S6-3 Tuesday, Jan. 5 09:00 Hormones mediate evolutionary conflict between the sexes MOKKONEN, M.*; KOSKELA, E.; MAPPES, T.; Simon Fraser Univ. / Univ. of Jyväskylä; Univ. of Jyväskylä; Univ. of Jyväskylä email@example.com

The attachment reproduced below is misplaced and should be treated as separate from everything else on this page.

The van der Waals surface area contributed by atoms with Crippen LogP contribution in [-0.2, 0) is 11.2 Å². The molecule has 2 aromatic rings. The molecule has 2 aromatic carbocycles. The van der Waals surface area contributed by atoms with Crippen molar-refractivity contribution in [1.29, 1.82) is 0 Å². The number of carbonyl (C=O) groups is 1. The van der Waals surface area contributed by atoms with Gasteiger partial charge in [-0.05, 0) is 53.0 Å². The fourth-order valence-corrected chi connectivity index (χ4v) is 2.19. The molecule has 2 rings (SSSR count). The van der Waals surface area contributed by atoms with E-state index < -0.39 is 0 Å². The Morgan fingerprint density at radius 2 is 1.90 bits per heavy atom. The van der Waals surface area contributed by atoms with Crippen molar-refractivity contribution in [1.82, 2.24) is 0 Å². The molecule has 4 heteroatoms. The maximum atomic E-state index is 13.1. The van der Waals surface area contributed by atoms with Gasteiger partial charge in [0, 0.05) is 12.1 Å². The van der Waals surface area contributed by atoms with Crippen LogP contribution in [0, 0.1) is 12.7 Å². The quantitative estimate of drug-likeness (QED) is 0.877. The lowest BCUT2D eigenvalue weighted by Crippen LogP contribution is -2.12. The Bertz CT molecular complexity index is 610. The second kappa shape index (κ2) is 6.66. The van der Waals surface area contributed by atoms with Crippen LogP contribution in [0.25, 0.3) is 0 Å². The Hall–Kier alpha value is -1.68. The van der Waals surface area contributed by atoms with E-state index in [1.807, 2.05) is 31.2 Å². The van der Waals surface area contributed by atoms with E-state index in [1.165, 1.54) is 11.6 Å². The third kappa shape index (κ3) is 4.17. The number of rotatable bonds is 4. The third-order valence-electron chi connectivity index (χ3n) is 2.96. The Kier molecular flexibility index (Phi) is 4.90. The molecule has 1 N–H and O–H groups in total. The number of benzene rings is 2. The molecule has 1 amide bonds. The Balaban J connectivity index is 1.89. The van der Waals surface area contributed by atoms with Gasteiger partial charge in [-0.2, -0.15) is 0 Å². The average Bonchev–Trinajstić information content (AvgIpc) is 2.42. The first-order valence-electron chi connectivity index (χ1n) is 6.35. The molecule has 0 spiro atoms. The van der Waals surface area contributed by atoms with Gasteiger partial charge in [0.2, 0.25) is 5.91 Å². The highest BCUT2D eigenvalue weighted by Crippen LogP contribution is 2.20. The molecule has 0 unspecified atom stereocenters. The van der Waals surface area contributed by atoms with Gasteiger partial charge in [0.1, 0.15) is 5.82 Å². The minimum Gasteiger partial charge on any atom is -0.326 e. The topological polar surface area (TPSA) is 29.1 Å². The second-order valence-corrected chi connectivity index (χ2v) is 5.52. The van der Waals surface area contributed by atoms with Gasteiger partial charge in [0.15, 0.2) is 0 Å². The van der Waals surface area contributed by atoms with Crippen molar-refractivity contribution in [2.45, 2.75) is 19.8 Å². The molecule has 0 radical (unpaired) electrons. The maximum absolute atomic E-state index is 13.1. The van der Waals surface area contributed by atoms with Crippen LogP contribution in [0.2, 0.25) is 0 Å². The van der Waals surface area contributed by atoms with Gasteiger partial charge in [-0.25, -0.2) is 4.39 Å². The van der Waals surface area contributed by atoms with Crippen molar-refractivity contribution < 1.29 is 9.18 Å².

Understanding the maintenance of fitness-related traits remains at the very heart of evolutionary biology, with a wide variety of approaches focused on survival and reproductive processes. We have studied how hormones in the bank vole (Myodes glareolus) mediate phenotypic adaptation and trade-offs in the context of their social environment (density and frequency). Reproductive trade-offs within and between the sexes are mediated by hormones in this species: plasma testosterone (T) level and immunocompetence are both phenotypically and genetically negatively correlated. The benefits of greater T production on male reproductive success are balanced by both intrasexual (lower immunocompetence) and intersexual (lower reproductive success of daughters) fitness costs. T exerts sexually antagonistic effects on reproductive success through the opposing effects on female and male mating rates, thereby creating an evolutionary conflict of interest over this hormone. Given the various phenotypic effects and sexually dimorphic nature of T (and other hormone systems), we predict that most sexually antagonistic traits will be mediated by hormones and maintained by social factors of the environment.